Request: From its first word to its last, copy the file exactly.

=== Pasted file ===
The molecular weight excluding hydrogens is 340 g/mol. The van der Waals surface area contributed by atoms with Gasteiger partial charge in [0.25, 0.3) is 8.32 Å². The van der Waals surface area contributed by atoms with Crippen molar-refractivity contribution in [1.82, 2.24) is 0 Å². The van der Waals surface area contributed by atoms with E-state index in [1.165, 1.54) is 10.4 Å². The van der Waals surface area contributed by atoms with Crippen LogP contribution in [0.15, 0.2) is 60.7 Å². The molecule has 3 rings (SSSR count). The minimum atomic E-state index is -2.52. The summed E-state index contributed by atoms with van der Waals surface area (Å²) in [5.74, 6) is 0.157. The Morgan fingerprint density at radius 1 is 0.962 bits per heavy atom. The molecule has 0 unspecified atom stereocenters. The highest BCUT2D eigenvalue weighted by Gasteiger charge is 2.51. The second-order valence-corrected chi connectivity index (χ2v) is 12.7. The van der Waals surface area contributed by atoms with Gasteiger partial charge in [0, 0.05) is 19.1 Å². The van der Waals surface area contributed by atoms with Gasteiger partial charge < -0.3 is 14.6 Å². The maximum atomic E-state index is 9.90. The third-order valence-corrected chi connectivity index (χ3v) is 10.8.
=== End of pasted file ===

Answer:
The molecular weight excluding hydrogens is 340 g/mol. The van der Waals surface area contributed by atoms with Gasteiger partial charge in [0.25, 0.3) is 8.32 Å². The van der Waals surface area contributed by atoms with Crippen molar-refractivity contribution in [1.82, 2.24) is 0 Å². The van der Waals surface area contributed by atoms with E-state index in [1.165, 1.54) is 10.4 Å². The van der Waals surface area contributed by atoms with Crippen LogP contribution in [0.15, 0.2) is 60.7 Å². The molecule has 3 rings (SSSR count). The minimum atomic E-state index is -2.52. The summed E-state index contributed by atoms with van der Waals surface area (Å²) in [5.74, 6) is 0.157. The Morgan fingerprint density at radius 1 is 0.962 bits per heavy atom. The molecule has 0 unspecified atom stereocenters. The highest BCUT2D eigenvalue weighted by Gasteiger charge is 2.51. The second-order valence-corrected chi connectivity index (χ2v) is 12.7. The van der Waals surface area contributed by atoms with Gasteiger partial charge in [0, 0.05) is 19.1 Å². The van der Waals surface area contributed by atoms with Gasteiger partial charge < -0.3 is 14.6 Å². The maximum atomic E-state index is 9.90. The third-order valence-corrected chi connectivity index (χ3v) is 10.8.